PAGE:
By this change, the new government of Europe will not only have its own permanent president and foreign minister, it will in effect be given its own Cabinet. The prime ministers of Latvia and Greece and Malta and Finland will sit alongside our own prime minister as the Cabinet which decides the policies which are to rule our lives here in Britain and everywhere else.

We shall thus have a government which not only is not even nominally obliged to consider Britain's interests, but one which we cannot in any way call to account and which we will no longer have any power or right to dismiss. We shall never be able to change it through a democratic election. We shall in effect be just a small part of a giant one-party state.

One ring to rule them all, one ring to bind them. In the land of Mordor where the Shadows lie. Not quite what we all had in mind when Edward Heath assured us that going into the Common Market would in no essential way effect our sovereignty.

So what hope is there? Is there any glimmering of a chance that we can halt this final step into a one-party state which has already shown itself to be stupendously incompetent, corrupt, dishonest and quasi-totalitarian in everything it does?

There is perhaps just one very faint glimmer of hope and in the short term it is really the only one open to us. Mr Brown may be right in thinking that he can railroad this treaty through Parliament. But even Mr Brown, as the events of recent weeks have made obvious, is not going to be our prime minister forever. And however much many of us may have been dismayed by the performance of Mr Cameron and his party since he and his friends took it over, we are picking up indications that there may just be a stiffening of the Tory position on this treaty: a readiness at least to discuss behind the scenes the possibility of going to the country at the next election on a promise of some form of renegotiation of our relationship with the European Union.

All this may seem very far-fetched, but even at the top of the Tory Party there has recently been a shocked realisation of just how much of our power to govern ourselves we have already given away: not least on the issue of deciding who has the right to enter and live and work in our country.

We have certainly given away far more of the power to decide how Britain is run than most people realise, but with this new treaty it really is game, set and match. There may be little to stop us having the treaty imposed on us by a prime minister who is prepared both to break his word and to lie to us to get what he wants. So our hopes, fragile though they are, must now centre on the possibility that one day, perhaps not all that far off, we might just have a government for which this treaty was the wake-up call that it was the bridge too far.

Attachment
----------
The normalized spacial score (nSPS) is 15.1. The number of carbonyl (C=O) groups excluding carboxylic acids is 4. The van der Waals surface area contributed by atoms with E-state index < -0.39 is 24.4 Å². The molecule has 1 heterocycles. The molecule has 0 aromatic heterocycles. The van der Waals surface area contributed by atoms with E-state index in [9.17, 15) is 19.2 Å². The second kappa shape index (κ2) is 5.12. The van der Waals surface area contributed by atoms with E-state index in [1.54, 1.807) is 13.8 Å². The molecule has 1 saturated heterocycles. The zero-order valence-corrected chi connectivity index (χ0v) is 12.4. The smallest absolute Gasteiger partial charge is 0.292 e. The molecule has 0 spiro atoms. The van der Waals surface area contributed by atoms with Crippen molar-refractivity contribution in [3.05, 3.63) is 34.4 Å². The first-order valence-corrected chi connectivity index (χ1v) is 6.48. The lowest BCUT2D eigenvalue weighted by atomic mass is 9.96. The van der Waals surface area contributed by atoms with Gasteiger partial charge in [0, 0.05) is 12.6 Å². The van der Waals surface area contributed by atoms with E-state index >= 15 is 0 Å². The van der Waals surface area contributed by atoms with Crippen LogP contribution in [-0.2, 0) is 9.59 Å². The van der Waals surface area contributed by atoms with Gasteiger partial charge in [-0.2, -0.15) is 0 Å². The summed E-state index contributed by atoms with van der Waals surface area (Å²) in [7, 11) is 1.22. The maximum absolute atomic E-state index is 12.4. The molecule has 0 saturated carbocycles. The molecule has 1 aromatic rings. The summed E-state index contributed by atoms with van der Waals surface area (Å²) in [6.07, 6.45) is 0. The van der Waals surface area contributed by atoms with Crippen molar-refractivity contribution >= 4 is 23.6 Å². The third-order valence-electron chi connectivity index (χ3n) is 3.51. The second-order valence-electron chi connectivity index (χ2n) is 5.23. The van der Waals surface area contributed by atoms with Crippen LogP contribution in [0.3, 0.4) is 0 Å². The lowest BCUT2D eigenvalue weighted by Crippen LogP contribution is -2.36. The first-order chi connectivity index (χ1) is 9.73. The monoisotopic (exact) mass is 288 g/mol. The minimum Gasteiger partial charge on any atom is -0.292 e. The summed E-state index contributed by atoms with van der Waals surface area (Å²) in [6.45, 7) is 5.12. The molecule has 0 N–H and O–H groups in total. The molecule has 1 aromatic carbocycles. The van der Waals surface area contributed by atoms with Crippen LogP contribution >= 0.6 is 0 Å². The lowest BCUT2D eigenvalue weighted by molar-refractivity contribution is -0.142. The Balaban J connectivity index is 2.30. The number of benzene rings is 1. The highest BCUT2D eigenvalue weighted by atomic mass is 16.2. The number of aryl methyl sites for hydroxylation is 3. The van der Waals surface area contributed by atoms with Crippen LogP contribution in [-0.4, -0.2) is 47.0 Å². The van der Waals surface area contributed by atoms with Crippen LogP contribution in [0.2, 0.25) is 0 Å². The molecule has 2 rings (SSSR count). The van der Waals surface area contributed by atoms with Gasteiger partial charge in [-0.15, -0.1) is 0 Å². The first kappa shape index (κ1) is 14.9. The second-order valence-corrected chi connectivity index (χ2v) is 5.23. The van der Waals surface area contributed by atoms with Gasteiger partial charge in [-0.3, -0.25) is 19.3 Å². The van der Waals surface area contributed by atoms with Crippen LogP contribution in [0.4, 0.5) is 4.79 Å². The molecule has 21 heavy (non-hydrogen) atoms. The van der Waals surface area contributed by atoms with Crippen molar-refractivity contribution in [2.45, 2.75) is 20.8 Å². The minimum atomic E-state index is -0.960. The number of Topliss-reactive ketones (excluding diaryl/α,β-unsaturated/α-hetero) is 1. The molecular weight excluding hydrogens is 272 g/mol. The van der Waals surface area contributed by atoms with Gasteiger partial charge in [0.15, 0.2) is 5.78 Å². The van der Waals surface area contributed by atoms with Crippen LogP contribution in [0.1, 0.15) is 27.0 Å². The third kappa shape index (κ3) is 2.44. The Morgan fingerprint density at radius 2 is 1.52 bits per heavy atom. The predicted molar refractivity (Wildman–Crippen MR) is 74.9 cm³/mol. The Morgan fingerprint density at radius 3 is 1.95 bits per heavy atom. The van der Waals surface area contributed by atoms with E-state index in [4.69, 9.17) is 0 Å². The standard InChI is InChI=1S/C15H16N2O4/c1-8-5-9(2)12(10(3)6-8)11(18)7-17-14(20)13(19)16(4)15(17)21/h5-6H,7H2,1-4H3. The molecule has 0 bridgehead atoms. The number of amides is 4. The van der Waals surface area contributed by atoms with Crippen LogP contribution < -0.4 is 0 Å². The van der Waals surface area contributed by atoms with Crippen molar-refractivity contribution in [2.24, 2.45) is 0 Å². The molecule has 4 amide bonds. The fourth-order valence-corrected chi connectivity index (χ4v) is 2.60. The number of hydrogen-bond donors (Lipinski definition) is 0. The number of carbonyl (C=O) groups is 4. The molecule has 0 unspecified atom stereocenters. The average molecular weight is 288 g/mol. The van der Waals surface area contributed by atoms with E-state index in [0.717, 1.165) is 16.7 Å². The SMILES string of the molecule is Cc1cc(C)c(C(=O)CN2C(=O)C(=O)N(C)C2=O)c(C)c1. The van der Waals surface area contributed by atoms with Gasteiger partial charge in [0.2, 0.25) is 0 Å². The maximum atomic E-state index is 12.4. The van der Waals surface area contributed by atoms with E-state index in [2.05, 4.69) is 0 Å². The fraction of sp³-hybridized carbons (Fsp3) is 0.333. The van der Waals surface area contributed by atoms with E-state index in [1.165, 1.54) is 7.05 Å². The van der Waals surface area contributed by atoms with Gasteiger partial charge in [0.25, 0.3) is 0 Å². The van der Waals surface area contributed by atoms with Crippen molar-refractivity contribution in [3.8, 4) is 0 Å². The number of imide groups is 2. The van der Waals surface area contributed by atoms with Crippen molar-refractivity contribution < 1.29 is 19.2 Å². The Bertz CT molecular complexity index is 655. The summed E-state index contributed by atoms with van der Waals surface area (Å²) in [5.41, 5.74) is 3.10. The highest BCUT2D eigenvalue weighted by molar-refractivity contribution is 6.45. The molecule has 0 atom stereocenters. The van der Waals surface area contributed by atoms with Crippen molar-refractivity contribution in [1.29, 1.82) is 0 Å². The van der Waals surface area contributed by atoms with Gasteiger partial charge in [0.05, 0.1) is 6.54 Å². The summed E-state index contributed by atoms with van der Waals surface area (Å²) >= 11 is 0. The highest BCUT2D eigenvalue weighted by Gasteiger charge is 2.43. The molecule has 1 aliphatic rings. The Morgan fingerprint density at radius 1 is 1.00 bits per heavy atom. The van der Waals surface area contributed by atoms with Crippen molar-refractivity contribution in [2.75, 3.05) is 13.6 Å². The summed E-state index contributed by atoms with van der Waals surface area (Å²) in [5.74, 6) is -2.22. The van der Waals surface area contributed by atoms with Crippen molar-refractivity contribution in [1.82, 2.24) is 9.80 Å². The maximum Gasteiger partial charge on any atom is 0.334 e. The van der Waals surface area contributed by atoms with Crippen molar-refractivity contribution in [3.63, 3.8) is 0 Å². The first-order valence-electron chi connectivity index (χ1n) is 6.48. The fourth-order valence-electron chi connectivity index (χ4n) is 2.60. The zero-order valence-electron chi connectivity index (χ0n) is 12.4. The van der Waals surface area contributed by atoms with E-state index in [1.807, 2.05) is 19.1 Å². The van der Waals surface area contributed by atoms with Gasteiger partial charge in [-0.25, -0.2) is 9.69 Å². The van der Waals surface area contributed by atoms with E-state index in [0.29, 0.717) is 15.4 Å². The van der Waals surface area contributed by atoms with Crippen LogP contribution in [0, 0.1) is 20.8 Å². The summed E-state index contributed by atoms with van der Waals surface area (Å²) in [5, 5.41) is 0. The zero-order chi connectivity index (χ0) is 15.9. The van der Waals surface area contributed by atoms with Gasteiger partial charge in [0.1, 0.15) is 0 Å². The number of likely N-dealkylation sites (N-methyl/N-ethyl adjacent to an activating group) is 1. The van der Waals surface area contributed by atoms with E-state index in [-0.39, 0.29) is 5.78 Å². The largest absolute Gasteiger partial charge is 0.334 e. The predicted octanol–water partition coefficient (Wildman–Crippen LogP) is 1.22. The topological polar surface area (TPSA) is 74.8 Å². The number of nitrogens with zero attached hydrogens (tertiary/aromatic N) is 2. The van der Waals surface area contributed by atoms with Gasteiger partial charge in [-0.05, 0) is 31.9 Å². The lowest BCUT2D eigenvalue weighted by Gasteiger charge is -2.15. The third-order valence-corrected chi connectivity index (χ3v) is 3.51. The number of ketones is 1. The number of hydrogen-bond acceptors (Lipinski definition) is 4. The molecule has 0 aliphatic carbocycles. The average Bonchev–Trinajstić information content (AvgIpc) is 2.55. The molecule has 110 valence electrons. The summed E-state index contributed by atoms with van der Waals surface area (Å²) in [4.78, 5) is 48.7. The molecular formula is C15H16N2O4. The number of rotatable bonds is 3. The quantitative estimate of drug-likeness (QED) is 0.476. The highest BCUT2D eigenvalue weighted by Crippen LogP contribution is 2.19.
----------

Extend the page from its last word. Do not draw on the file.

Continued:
If that is not the case, however, then let us be in no doubt as to the reality of the situation we shall be faced with. Like all the other peoples of Europe, we shall have become the victims of an immense, slow-motion coup d'etat. A coup d'etat brought off by a political class which holds both the idea of democracy and us, the peoples of Europe, in total contempt.

We have rarely seen this more clearly expressed than in the reported comment this week of Nicolas Sarkozy, the new President of France, that there is no way in which the peoples of Europe should be allowed to give their views on the treaty through the ballot box. Such matters are simply not for the people to decide.

But if that observation reflects the contempt in which our new rulers hold us the people, then we must remember that contempt very often works both ways, If there is one thing about our contemporary Europe which is as obvious as the contempt in which we are now held by those who govern us, it is that the contempt is reciprocal.

Never in history can the politicians and officials who make up the political class have commanded more universal distrust and scorn than today, as we see reflected in the ever dwindling turnout at elections and in the comments one hears on every side from people for whom politics and politicians have become words as dirty as any in the language. Even our ruling class in Brussels have long noticed what they call in their lofty way "the democratic deficit", even if they have not the slightest idea how to do anything to remedy it.

But if the rulers and the ruled in any society get that far apart, as history shows, if both sides to a broken contract hold each other in equal contempt, if one side possesses the power and is only too ready to use it, while the other feels increasingly powerless to effect any change, then we have something building up which is potentially very dangerous.

The pressure in the vessel is steadily increasing, while its lid is being screwed down tighter and tighter. The only way such a story can eventually end is in a very nasty and messy explosion.

Take away from people any right to control their own destiny, and eventually they will take their destiny back into their own hands. That is the stark reality of what we are confronted by today. Unless something gives, there will eventually be no alternative but a very nasty disintegration. And so long as Britain remains part of this crazed, self-deceiving enterprise, we shall be caught up in that mess just as surely as everyone else.